The device described in EXAMPLE 2 was also tested using a stopped flow method. This experiment utilized the same apparatus as in EXAMPLE 2 above, but now buffer solution flow was interrupted by 10 seconds of reagent-rich sample flow followed immediately by a period of time during which sample and buffer flow through the device was completely stopped. The rate of change of the potential difference between the device and the reference electrode was monitored over a period of 10 seconds with no flow. Several different concentrations of urea solution were employed. The results are presented as FIG. 5.

The data in FIG. 5 demonstrates that the device responds quickly when exposed to a change in urea concentration.

EXAMPLE 4

In this example, an amperometric glucose sensor apparatus 400 was prepared. The completed apparatus 400 is depicted in FIGS. 6 through 8. FIG. 6 is a plan view of the device 400 including a housing 414 to which a protecting membrane, better illustrated in FIG. 8 as element 422, may optionally be attached for particular applications. FIG. 7 is an elevation view of the device 100 which shows a pin 402 passing substantially through and protruding from the housing 414.

Referring now to FIG. 8, heads 407 of two metal pins 402 and 403 were coated with platinum by sputtering with platinum under a vacuum for several hours until a coating 401 of about 2 micrometers of platinum was deposited. The head of a third metal pin 404 was coated with silver by sputtering silver under a vacuum for several hours until a layer of about 2 micrometers of silver was deposited. The head of the pin 404 was then chloridized by placing the pin in a solution of 5 mL bleach containing 0.3 gram sodium chloride and 0.3 gram disodium hydrogen phosphate for 10 to 20 seconds. A fourth pin 405 was an uncoated pin.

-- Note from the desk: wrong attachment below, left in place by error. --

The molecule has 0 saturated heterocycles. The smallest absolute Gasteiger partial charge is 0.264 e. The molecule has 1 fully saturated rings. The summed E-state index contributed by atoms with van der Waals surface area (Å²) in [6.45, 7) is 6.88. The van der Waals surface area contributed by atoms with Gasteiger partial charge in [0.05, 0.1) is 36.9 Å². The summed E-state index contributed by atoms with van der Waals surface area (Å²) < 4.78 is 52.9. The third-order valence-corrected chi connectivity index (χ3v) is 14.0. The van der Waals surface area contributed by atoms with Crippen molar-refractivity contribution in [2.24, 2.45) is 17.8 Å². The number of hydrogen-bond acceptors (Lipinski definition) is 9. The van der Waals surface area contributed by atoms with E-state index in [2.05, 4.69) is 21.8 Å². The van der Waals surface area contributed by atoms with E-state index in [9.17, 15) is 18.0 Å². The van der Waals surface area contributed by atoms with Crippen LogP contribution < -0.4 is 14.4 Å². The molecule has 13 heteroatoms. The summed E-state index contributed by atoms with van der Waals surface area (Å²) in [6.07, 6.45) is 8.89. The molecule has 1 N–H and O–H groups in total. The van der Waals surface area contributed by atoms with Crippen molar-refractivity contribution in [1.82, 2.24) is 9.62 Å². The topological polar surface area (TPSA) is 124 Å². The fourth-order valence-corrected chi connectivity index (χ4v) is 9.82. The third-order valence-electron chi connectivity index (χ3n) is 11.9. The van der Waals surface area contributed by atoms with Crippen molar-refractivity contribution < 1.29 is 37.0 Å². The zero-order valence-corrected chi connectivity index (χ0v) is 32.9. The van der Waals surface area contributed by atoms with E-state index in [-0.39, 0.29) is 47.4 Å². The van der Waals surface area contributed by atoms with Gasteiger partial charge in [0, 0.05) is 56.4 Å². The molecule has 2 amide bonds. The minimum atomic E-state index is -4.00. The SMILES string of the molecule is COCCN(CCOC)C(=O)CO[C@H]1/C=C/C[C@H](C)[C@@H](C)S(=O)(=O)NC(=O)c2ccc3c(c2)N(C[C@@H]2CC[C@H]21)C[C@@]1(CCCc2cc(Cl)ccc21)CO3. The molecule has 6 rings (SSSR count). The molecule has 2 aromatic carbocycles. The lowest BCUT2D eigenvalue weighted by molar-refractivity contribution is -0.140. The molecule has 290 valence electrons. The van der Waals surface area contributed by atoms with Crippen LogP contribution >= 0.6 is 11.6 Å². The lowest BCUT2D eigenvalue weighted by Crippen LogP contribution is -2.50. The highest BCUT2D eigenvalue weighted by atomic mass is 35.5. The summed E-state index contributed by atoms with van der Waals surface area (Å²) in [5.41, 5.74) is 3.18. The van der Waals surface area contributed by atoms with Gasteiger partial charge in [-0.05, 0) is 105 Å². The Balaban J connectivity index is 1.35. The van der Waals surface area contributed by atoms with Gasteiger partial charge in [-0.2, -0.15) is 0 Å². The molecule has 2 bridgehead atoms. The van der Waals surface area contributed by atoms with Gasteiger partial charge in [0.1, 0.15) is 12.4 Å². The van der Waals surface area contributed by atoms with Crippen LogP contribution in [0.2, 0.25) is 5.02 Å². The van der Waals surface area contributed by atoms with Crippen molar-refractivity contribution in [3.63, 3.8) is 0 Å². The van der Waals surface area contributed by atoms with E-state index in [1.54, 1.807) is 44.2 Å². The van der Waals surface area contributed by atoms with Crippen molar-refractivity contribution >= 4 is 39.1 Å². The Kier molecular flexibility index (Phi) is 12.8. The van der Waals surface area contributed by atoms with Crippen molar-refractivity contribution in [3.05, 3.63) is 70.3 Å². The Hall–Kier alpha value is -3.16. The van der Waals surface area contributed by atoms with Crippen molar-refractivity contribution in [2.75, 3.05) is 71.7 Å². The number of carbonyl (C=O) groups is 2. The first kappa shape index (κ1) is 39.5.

The pins 402-405 were placed in a mold (not shown). Then a thermoplastic polymer material, Zylar 90™ obtained from Polysar of Madison, Connecticut, was injection-molded around the pins in order to produce a housing 414. The pins were placed in the mold so that the heads 407 of the metal pins 402-405 were located approximately 0.003 of an inch below a planar surface 426, thereby forming a well 416 defined by the housing 414. The heads 407 of the pins were 0.046 of an inch in diameter. The top approximately 0.002 inch of the housing 414 was milled away to bring the planar surface 426 nearer to the heads of the pins, in order to decrease the thickness of a diffusional layer. An energy director (not shown) having a diameter of about 0.12 inch was cut into the housing around the pin 402.

Glucose oxidase enzyme was immobilized in a commercially available polyvinylidine difluoride reactivated membrane to create an enzyme membrane 420. Specifically, 86.9 milligrams of glucose oxidase enzyme was dissolved in 4866 microliters of 0.5 molar potassium phosphare buffer at a pH of 7.5 to produce a solution. Eighteen hundred microliters of the solution was applied to a Millipore Immobilon AV Affinity™ membrane having a surface area of about 125 cm2 on each side. The enzyme membrane 420 was allowed to dry for four hours and twenty minutes, and then rinsed several times in a buffer solution having a pH of 7.5.

This procedure is believed to have immobilized up to 28.8 international units of urease enzyme per cm2 of membrane sheet surface as measured on one side. An international unit (IU) of an enzyme is defined as the amount of enzyme that produces one micromole of a reaction produce in one minute under defined reaction conditions. The glucose oxidase employed in this procedure contained about 112 international units per milligram of enzyme.